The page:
In the Nineties Alan Young continued to be the one and only voice of Scrooge McDuck. He provided the character's voice in an episode of the animated series Raw Toonage, the direct-to-video film Disney Sing-Along-Songs: The Twelve Days of Christmas, the TV series Mickey Mouse Works, and the direct-to-video film Mickey's Once Upon a Christmas. He was the voice of Haggis MacHaggis on The Ren & Stimpy Show. He was a guest voice on the animated TV shows Batman: The Animated Series, and Duckman: Private Dick/Family Man. He guest starred on the shows Doogie Howser, M.D., Party of Five, Maybe This Time, The Wayans Bros., Sabrina the Teenage Witch, Beyond Belief: Fact or Fiction, USA High, Kelly Kelly, The Tony Danza Show, Rude Awakening, Hang Time, and ER. He appeared in the TV film Hart to Hart: Home Is Where the Hart Is. He appeared in the films King B: A Life in the Movies (1993) and Beverly Hills Cop III (1994).
The Naughts saw Alan Young continuing to voice Uncle Scrooge, not only on television, but in video games as well. He voiced Scrooge McDuck in the TV show House of Mouse as well as the direct-to-video films Mickey's Twice Upon a Christmas and Mickey's Around the World in 80 Days. He reprised his role as Wilbur Post on an episode of the animated series God, the Devil and Bob. He was also a guest voice on the cartoons Static Shock and Megas XLR. He guest starred on FreakyLinks and Maybe It's Me. He appeared in the films The Time Machine (2002) and Em & Me (2004).
Alan Young's last credit was the voice of Scrooge McDuck in two episodes of Mickey Mouse (one last year and one this year).
It seems quite likely that Alan Young will always be remembered as Wilbur Post on Mister Ed. There is perhaps good reason for that. It seems to me that Mister Ed has lasted over the years largely because of Alan Young as Wilbur as well as Bamboo Harvester and Rocky Lane as Mister Ed. Alan Young was brilliant as Wilbur, the friendly but often clumsy and too accommodating owner of Ed. Alan Young and Mister Ed made a great comedy team, so much so that even when any particular episode might not be that good, it is still worth watching simply due to their performances.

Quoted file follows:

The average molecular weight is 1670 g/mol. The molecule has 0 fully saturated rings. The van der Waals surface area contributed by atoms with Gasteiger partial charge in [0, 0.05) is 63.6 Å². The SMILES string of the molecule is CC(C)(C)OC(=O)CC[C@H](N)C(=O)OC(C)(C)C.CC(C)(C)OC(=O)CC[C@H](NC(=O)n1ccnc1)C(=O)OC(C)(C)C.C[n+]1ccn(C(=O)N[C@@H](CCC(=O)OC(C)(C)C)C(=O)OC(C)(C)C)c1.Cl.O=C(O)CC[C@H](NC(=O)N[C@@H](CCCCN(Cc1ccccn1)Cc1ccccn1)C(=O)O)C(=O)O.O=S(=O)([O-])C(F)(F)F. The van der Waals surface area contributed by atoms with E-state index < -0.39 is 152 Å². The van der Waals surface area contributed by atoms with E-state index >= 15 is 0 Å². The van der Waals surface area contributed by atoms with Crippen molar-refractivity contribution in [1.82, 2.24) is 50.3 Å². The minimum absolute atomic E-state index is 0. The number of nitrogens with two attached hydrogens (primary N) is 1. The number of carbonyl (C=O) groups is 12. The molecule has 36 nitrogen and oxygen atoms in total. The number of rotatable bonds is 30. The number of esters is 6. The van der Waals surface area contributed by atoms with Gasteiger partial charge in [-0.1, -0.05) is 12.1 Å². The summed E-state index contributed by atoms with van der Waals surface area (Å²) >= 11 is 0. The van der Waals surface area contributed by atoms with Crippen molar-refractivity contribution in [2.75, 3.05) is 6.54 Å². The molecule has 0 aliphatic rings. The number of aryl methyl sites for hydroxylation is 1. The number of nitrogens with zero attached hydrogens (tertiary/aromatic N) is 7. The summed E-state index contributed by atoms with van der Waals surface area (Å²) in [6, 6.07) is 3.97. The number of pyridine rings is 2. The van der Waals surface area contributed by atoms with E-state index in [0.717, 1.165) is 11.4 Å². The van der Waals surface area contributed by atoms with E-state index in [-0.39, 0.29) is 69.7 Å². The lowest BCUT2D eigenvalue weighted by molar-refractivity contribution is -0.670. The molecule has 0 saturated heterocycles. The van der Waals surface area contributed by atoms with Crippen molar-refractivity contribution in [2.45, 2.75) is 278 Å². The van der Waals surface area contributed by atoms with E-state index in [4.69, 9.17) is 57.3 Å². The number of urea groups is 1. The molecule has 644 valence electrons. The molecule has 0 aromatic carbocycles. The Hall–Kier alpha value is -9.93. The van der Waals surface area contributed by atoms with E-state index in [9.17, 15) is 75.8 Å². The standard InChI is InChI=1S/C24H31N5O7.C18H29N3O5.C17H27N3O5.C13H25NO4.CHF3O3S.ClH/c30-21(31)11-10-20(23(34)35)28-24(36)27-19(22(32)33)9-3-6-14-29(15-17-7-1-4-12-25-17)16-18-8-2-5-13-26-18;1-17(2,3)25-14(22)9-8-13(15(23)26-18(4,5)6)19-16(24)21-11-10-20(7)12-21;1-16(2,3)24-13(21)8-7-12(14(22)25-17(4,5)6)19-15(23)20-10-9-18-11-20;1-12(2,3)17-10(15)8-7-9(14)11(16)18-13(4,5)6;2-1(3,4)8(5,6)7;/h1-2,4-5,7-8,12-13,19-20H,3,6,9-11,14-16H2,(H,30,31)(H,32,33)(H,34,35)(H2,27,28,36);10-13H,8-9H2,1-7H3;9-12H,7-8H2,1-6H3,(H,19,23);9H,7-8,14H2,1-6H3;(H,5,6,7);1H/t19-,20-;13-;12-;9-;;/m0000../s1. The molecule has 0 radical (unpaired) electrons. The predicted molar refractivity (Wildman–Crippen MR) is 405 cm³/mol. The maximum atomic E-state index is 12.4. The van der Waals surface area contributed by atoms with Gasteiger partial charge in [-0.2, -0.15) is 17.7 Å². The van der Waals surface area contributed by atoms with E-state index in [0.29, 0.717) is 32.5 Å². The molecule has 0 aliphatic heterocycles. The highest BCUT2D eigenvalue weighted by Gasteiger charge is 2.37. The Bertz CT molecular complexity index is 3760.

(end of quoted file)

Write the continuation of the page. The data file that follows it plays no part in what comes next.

Of course, Alan Young will also always be remembered as Scrooge McDuck. Prior to Alan Young only two men had voiced Scrooge McDuck (legendary voice artist Dal McKennon on the LP record Donald Duck and His Friends and Bill Thompson in Scrooge's first on screen appearance in the 1967 short "Scrooge McDuck and Money"). After Alan Young voiced Scrooge in 1974 no one else ever voiced the role. Quite simply, Alan Young made the part all his own. It is then perhaps fitting that Alan Young's last credit was Scrooge McDuck.
While Alan Young will always be remembered as Wilbur Post and Scrooge McDuck, he did so much more. He saw some success in feature films, playing beloved roles in both Gentlemen Marry Brunettes and The Time Machine. Well before his success on Mister Ed, he had a successful radio show and a successful TV show. As a comedian Alan Young had a sense of humour that was both gentle and intelligent, to the point that while his first TV show as on TV Guide called him "...the Charlie Chaplin of television."
The characters played by Alan Young were generally kind, humble, and friendly, if a bit shy. In many ways they were much like Alan Young in real life. His manager for over thirty years, Gene Yusem, said of Mr. Young, "He was an honest, decent man, a pleasure to work with and never a problem." Fans who had the opportunity to meet him always noted his kindness, gentleness, friendliness, and good humour. In interviews he was always humble and often self-deprecating. It seems possible that Alan Young might not have realised how great his contributions to television and radio history had been. After all, it is not every comedian and actor who can boast a successful radio show and two successful TV shows, not to mention played two well known characters. Alan Young was a pioneer in the early days of television and had a very successful career in film and television, as well as a highly successful career as a voice artist. His contributions to film, television, and animation are inestimable. While many actors might be famous for a time, I suspect Alan Young will never be forgotten.